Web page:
Newspaper article The Journal (Newcastle, England)

Study to Take Look at State of Sheep Industry

Newspaper article The Journal (Newcastle, England)

Study to Take Look at State of Sheep Industry

Article excerpt

Byline: SURVEY Karen Dent ? 0191 201 6243 ?

THE BIGGEST sheep survey in a decade has started, with the aim of finding out how the sector is evolving in the UK.

Eblex, which is funding the Signet-organised survey along with Meat Promotion Wales, is urging as many producers as possible to take part.

The study will look at issues such as what the most popular breeds are, what forage crops farmers use and what is the most popular time for selling lambs.

Organisers plan to pull together regional pictures of sheep producers' behaviour, so that targeted help and information can be provided.

Previously, intermittent sheep breed surveys were carried out between 1971 and 2003, providing information on how breeds were changing. In 2003 the survey documented new breeds that were not recorded in previous surveys, a decline in farm, flock and sheep numbers, and a rise in popularity of continental and crossbred ewes.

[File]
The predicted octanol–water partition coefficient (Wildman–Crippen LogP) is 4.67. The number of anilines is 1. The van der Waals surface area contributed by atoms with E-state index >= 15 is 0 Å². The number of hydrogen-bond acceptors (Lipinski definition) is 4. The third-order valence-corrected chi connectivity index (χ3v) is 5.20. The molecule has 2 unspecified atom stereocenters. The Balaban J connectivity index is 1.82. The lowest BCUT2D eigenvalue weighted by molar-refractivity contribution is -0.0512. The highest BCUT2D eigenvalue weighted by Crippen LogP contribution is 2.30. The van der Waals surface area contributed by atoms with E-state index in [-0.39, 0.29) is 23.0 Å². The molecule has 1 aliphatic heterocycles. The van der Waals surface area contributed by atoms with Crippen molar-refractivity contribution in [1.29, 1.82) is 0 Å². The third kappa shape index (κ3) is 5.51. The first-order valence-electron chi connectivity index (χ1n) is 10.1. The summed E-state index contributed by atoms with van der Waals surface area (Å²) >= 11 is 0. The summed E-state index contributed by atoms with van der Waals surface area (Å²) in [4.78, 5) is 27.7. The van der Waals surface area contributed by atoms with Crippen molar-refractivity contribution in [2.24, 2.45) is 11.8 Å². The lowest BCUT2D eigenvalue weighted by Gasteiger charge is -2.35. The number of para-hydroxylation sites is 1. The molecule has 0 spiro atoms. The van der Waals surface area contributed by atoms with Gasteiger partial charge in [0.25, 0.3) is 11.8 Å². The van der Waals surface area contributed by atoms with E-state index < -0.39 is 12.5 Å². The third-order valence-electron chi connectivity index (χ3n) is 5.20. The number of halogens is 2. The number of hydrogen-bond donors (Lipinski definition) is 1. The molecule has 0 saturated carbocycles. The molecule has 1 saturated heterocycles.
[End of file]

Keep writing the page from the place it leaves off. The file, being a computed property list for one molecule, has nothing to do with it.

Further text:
Eblex livestock scientist Poppy Frater said: "The breeding structure of the industry continues to change as we strive to become more efficient and keep up with changing consumer demands.

We have therefore reinstated the tradition of the sheep breed survey so we can get a clear picture of the state of the UK industry in 2012.

"Most UK sheep farmers will have received a questionnaire and we would urge everyone to complete and return it so that the results are as accurate and robust as possible."

The survey has been posted to all producers registered with the British Wool Marketing Board and should arrive by mid-December. Farmers are asked to return them by January 14.

Meanwhile, the National Sheep Association (NSA) is urging the industry to work together to assess the risk of Schmallenberg disease, which is now in its second year.

NSA chief executive Phil Stocker, said: "Anecdotal reports from France and other areas of Europe suggest Schmallenberg may be causing more problems in its second year than expected, possibly because livestock does not develop the level of immunity anticipated. …

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